When you hear the term ‘Classical Education’ what do you think of? Men in togas? Drill and kill methods? Rote memorization? You’re not alone. Many people believe the same. But Classical Education is not drudgery and dry work. It’s interesting and engaging. And most of all, it’s accessible to the average homeschool family (I should know, since that’s my family!).
A (very!) BRIEF HISTORY OF CLASSICAL EDUCATION
Classical education began with ancient Greece and the writers & philosophers of that time – Socrates, Aristotle, and Plato. Later on it began forming Christian roots with Augustine. It included seven liberal arts which were divided into two parts, the Quadrivium and the Trivium.
The Trivium focuses on the how of learning (also referred to as the three arts of language and the three tools of all learning). All three parts are intertwined.
Grammar: Learning about the “grammar” or basics of a subject
Dialectic: Questioning and discussing the subject, forming a logical conclusion
Rhetoric: Communicating your final analysis of the subject
Dorothy Sayers (The Lost Tools of Learning) is the founder of our current understanding in using the Trivium as a series of learning stages. She referred to those stages as Poll-Parrot (Grammar stage), Pert (Dialectic stage), and Poetic (Rhetoric). She believed that while intertwined, the three parts of the Trivium could also be used as three stages of learning.
The Quadrivium, on the other hand, focuses on the subjects (arts) that are learned. In ancient/medieval times those included Astronomy, Arithmetic, Music, and Geometry. This changed over time when other subjects were added. But, even with all that, the same essentials remain. The methods of learning in the Trivium can be applied to any subject.
If you’re head is spinning from these strange words just take a breath, the history lesson is over!
THE GOALS OF CLASSICAL EDUCATION
So how does this apply to us today? It really comes down to goals. There is a plethora of products, curricula, and programs available for the homeschooling family. But when you know your educational goals it is much easier to wade through the piles of books.
A Classical education can provide the necessary framework for your goals and finding the appropriate materials that will meet those goals. Here are a few of the trademarks of a Classical education:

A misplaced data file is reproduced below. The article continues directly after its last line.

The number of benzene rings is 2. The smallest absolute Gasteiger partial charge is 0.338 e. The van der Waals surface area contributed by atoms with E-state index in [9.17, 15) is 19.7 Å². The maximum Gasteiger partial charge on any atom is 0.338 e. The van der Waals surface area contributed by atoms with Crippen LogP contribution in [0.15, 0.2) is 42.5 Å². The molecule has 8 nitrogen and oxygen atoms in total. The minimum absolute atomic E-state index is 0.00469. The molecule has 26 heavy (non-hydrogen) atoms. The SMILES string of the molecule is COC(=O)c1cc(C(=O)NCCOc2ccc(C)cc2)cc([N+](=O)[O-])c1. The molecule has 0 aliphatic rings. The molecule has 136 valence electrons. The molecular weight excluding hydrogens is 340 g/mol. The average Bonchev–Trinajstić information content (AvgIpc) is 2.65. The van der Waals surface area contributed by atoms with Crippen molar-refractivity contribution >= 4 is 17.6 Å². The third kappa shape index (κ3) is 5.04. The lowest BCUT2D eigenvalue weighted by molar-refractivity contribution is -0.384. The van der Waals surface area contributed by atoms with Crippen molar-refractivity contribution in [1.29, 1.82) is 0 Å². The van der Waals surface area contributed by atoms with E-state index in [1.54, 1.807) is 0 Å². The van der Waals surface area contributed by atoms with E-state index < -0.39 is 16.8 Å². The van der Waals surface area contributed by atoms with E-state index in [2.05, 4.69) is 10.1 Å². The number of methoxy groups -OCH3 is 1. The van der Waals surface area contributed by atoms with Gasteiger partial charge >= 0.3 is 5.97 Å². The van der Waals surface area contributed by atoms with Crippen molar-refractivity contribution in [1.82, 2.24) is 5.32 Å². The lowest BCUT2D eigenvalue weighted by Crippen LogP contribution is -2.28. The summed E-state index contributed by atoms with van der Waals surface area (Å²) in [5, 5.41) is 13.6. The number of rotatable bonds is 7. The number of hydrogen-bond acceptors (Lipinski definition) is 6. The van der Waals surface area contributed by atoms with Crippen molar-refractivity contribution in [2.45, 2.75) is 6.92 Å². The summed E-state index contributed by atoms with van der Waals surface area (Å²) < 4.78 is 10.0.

- Learning is done through observation, reading and discussion
- Training in Truth, Beauty, and Goodness
- Simplicity & Focus
Of course there are also the basics of Latin, Greek, Logic, and Rhetoric. But the main goal of Classical education is to teach students how to be life-long learners. One way to achieve that is by deciding on your goals and the necessary skills that you want your child to possess. (This is more important than trying to find the perfect grammar program.)
Classical Education does not need to be time-consuming and difficult. One of the popular expressions that relate to this topic is ‘Multum non multa‘ meaning ‘much not many’. Instead of focusing on many topics, subjects, and programs, the goal is to distill your educational philosophy, focusing on depth and mastery.
Our school day does not take long. I focus on essentials and my goals for the year. For example, this year my goal is to focus on reading & summarizing skills. We have a variety of subjects but that goal is always on my mind – ‘how can we work on reading skills and/or summarizing skills within the framework of this subject?‘
Keeping your goals front-and-center and focusing on simplicity will provide plenty of opportunities for the extra-curricular activities that seem to get pushed aside (and give us all mommy-guilt for not adding enough “fun” into our day). A Classical education can provide the framework for that simplicity.
RESOURCES FOR MAKING CLASSICAL EDUCATION ACCESSIBLE TO THE AVERAGE FAMILY
I will be the first to say that we are an average family. None of us are super-intelligent. My daughter probably has more screen-time than many others (and reading is still not her favorite thing). She would much rather play Angry Birds than do a math lesson (so would I, actually!). But I believe that the basic goals of a Classical education are attainable. Even for our average family. So we are learning Latin (emphasis on we – I’m in on this life-long learning gig too). Next year we will be adding in some work with Logic. I’m learning to spend more time discussing ideas and books. When she spends time reading assigned books so do I (that life-long learning thing again).
I don’t think I would have taken this path if I hadn’t had a little bit of help. The following list of books are a great starting point for defining your own goals and learning how to achieve them:
Books for Classical Homeschooling:
The following books present the methods of Classical education but are more focused on offering techniques for applying those principles in a practical way (curriculum guides) –
- The Well-Trained Mind
- Designing Your Own Classical Curriculum
- The Latin-Centered Curriculum
- Teaching the Trivium
- The Core
These books are more scholarly works that focus on the principles and methodology of Classical education –
We are blessed to be Classically educating in this day and age. There are a variety of materials available to us and some publishers that offer products specifically for the Classical homeschool. The following publishers offer great materials for those interested in Classically educating their child (and themselves!):
Classical Education Publishers
And if you’re interested in reading more about Classical education here are few links to get you started:
Learning more about Classical Education:
- Why Classical Education?
- Classical Education Made Much Easier
- Three Pillars of Classical Education
- Multum non Multa
- What is the Difference between Classical and Conventional Education?
- 8 Principles of Classical Pedagogy (video)